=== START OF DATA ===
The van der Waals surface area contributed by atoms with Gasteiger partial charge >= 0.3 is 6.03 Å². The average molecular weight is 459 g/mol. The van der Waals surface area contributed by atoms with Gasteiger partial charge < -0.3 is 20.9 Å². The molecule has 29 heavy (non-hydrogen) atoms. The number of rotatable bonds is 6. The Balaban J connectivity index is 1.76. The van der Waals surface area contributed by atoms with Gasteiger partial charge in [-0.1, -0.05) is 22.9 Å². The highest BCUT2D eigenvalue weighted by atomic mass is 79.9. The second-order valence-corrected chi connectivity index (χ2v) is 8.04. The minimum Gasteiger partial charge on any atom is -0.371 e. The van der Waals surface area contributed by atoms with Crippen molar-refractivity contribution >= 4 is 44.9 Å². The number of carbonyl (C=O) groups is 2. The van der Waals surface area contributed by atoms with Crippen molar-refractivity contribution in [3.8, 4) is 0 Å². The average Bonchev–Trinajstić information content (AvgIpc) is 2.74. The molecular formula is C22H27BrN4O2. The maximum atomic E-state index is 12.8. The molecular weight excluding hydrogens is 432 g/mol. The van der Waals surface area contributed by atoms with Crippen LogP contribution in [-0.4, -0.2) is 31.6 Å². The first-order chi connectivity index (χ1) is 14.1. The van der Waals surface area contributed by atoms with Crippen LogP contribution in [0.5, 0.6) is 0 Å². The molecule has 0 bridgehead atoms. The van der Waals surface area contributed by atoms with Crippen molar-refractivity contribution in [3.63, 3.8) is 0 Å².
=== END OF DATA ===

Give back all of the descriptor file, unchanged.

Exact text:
The van der Waals surface area contributed by atoms with Gasteiger partial charge >= 0.3 is 6.03 Å². The average molecular weight is 459 g/mol. The van der Waals surface area contributed by atoms with Gasteiger partial charge < -0.3 is 20.9 Å². The molecule has 29 heavy (non-hydrogen) atoms. The number of rotatable bonds is 6. The Balaban J connectivity index is 1.76. The van der Waals surface area contributed by atoms with Gasteiger partial charge in [-0.1, -0.05) is 22.9 Å². The highest BCUT2D eigenvalue weighted by atomic mass is 79.9. The second-order valence-corrected chi connectivity index (χ2v) is 8.04. The minimum Gasteiger partial charge on any atom is -0.371 e. The van der Waals surface area contributed by atoms with Crippen molar-refractivity contribution >= 4 is 44.9 Å². The number of carbonyl (C=O) groups is 2. The van der Waals surface area contributed by atoms with Crippen molar-refractivity contribution in [3.8, 4) is 0 Å². The average Bonchev–Trinajstić information content (AvgIpc) is 2.74. The molecular formula is C22H27BrN4O2. The maximum atomic E-state index is 12.8. The molecular weight excluding hydrogens is 432 g/mol. The van der Waals surface area contributed by atoms with Crippen LogP contribution in [-0.4, -0.2) is 31.6 Å². The first-order chi connectivity index (χ1) is 14.1. The van der Waals surface area contributed by atoms with Crippen LogP contribution in [0.5, 0.6) is 0 Å². The molecule has 0 bridgehead atoms. The van der Waals surface area contributed by atoms with Crippen molar-refractivity contribution in [3.63, 3.8) is 0 Å².